- Articles (5)
- Aviation Accident (2)
- Birth injury (6)
- Bus Accidents (5)
- Car Accidents (209)
- Drunk Driving Accidents (4)
- Firm News (41)
- Medical Malpractice (103)
- Medication Errors (1)
- Personal Injury (103)
- Premises Liability (3)
- Product Liability (23)
- Railroad Accidents (1)
- Tort Reform (5)
- Truck Accidents (59)
- Workplace Accidents (12)
- Wrongful Death (46)
The Tennessee Department of Health recently suspended all new resident admissions to a nursing home in Limestone, TN ...
We are excited to announce that four of our attorneys, Randall L. Kinnard, Daniel L. Clayton, Mark S. Beveridge, and ...
Kinnard, Clayton & Beveridge attorney Daniel L. Clayton was recently recertified as a civil trial advocate by the ...
An article recently published by the Tennessean reports that a single building inspector’s mistake allowed at least 85 ...
Are medicine labels setting parents up to provide wrong doses?
Posted By Kinnard, Clayton & Beveridge || Jul 18, 2014
Parents don't want to see their children feeling ill or in pain. With this is mind, it's understandable why parents take their kids to the doctor to see if any remedy is available. Oftentimes, the solution comes in the form of a prescription.
In many cases, children cannot swallow pills, so medication is delivered in liquid form. While this may provide an easy way to administer the medicine children need, the dosage instructions may be setting parents up for failure. And, in turn, children are put at risk of being given doses that are too small or too large.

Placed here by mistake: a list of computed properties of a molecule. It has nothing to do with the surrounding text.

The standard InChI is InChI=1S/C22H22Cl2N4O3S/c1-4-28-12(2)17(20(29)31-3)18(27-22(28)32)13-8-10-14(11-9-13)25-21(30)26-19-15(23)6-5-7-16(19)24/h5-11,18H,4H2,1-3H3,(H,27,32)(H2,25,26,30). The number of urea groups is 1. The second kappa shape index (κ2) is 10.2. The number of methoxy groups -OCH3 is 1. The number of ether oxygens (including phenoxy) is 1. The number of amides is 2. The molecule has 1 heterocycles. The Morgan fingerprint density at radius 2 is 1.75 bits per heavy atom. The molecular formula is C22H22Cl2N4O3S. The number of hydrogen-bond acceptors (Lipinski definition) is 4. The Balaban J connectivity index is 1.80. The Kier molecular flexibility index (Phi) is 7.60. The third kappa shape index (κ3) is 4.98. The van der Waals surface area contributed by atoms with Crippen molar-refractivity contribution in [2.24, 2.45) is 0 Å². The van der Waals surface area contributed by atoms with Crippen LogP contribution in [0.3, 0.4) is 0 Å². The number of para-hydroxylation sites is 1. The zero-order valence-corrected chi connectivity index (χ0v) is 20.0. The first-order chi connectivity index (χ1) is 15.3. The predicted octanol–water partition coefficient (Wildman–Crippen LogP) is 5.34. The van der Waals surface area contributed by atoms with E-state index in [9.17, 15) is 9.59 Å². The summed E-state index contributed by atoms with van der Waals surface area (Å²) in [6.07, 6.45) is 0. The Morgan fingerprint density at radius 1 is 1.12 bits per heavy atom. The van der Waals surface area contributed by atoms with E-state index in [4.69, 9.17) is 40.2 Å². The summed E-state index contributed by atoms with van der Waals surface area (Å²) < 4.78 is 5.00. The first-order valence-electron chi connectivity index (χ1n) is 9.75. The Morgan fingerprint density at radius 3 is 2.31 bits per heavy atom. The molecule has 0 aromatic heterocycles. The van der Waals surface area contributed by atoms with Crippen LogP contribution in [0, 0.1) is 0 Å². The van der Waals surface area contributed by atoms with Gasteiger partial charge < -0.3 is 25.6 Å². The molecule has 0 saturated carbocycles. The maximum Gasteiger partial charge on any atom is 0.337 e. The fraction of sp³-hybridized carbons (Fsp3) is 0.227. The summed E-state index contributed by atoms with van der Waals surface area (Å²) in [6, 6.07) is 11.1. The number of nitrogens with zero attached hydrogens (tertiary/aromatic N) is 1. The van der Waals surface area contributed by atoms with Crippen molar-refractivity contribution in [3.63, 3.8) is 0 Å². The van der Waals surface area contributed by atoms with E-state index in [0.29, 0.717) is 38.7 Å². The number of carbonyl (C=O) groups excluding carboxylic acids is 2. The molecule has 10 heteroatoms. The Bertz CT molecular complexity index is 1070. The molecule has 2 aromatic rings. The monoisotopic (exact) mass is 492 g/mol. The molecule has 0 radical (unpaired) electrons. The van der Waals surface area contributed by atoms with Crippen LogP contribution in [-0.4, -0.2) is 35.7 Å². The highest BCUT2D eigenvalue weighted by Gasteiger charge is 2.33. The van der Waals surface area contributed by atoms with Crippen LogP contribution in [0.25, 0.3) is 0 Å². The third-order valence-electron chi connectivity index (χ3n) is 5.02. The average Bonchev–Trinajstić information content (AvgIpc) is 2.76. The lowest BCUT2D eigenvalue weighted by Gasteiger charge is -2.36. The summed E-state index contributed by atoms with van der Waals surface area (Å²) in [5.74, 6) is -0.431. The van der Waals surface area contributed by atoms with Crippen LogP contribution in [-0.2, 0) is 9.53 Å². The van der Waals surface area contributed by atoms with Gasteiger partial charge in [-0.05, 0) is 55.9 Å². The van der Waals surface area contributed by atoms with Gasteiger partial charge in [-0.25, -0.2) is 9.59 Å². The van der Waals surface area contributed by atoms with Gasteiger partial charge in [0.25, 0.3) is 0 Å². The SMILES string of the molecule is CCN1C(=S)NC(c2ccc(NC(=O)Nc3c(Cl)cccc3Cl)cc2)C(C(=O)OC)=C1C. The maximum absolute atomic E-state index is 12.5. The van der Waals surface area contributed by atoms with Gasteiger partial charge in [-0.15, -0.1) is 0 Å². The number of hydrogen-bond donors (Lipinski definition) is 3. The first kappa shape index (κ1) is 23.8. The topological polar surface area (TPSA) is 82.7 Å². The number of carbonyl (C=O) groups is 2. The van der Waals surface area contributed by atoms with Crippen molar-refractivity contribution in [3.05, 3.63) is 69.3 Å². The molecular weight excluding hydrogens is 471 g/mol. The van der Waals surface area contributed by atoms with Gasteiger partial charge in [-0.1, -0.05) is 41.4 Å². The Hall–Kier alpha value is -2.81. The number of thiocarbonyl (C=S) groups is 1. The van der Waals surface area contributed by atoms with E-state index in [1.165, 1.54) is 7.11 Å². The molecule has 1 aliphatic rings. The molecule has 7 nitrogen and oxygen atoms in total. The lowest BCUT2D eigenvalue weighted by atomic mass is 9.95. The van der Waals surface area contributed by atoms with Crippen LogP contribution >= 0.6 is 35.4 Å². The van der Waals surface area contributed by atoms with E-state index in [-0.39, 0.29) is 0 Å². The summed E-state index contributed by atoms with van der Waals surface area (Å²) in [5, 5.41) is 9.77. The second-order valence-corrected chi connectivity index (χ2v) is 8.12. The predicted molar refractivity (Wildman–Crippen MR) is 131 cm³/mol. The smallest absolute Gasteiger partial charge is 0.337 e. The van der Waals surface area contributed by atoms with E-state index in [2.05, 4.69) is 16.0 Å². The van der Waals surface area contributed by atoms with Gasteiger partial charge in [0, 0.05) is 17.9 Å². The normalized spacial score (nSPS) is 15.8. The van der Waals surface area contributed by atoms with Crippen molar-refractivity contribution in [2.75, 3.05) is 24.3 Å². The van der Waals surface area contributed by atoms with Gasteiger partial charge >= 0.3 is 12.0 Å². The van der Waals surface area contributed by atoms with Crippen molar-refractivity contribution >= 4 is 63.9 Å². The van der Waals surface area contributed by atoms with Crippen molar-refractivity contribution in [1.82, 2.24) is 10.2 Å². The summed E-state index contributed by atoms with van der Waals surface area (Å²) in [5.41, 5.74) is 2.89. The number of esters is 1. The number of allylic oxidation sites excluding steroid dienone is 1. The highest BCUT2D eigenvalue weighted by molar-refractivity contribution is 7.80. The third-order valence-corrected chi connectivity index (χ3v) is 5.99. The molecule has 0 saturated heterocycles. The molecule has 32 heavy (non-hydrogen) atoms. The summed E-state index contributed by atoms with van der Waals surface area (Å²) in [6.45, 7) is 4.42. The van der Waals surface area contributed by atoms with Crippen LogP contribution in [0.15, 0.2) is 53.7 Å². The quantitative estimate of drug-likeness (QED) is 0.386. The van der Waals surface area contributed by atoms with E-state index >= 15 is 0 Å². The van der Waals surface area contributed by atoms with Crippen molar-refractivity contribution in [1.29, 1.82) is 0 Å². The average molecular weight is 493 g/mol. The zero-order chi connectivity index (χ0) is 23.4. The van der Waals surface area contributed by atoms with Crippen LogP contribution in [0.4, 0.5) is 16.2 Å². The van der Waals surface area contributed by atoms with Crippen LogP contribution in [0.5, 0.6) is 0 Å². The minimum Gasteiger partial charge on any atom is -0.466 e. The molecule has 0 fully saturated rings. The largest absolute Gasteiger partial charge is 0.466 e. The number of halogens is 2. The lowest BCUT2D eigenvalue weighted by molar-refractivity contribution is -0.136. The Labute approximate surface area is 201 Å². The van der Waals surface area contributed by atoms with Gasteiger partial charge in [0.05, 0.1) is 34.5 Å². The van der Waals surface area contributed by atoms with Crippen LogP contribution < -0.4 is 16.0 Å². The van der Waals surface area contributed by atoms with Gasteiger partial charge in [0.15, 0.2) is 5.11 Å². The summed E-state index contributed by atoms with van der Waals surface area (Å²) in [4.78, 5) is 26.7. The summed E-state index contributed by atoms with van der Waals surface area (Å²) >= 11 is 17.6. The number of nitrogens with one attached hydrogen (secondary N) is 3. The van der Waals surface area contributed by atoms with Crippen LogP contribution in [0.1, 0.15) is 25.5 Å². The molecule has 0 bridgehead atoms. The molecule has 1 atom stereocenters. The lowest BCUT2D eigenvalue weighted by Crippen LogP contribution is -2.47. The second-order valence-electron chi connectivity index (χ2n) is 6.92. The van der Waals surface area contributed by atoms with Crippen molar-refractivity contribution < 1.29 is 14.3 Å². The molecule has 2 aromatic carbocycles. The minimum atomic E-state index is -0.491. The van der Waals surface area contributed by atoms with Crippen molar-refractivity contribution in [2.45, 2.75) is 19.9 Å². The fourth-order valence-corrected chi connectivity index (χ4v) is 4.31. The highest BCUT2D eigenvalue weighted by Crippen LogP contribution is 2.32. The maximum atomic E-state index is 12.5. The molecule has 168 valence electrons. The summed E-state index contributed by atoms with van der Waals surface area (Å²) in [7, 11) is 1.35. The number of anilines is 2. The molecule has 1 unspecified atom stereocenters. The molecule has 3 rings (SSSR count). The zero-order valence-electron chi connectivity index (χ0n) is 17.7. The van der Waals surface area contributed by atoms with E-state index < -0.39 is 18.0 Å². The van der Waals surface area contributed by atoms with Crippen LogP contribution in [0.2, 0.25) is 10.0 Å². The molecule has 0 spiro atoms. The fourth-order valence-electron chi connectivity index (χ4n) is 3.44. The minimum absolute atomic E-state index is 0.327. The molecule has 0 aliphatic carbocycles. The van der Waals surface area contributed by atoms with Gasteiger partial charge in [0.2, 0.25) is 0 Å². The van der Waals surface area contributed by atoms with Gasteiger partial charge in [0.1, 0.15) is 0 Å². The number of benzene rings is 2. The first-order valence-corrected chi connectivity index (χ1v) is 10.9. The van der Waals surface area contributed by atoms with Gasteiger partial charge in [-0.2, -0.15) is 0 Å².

A report in the New York Times indicates that poison control centers nationwide receive over 100,000 calls every year from parents who are worried about giving their children too much medication. This anxiety stems from concerns about instructions that include measurements as diverse as milligrams and teaspoons. Although both do represent specific units of measure, there is room for confusion.
When parents see "teaspoons" as part of the required dosage for a medicine, they might use any spoon from their kitchen. However, if the parent accidentally uses a tablespoon, the child would receive a dose that's three times stronger than it should be.
With this problem in mind, researchers have determined that medications should have a standardized unit of measurement for medication. Interestingly enough, the study found that the least amount of errors was made when doses were provided in milliliters, a metric unit.
Certainly, parents play a role in delivering the correct amount of medicine to their children. At the same time, however, manufacturers should provide labeling and instructions that are clear and will provide the best possible outcome. When it comes to small children, even a small error in dosage could have large impact.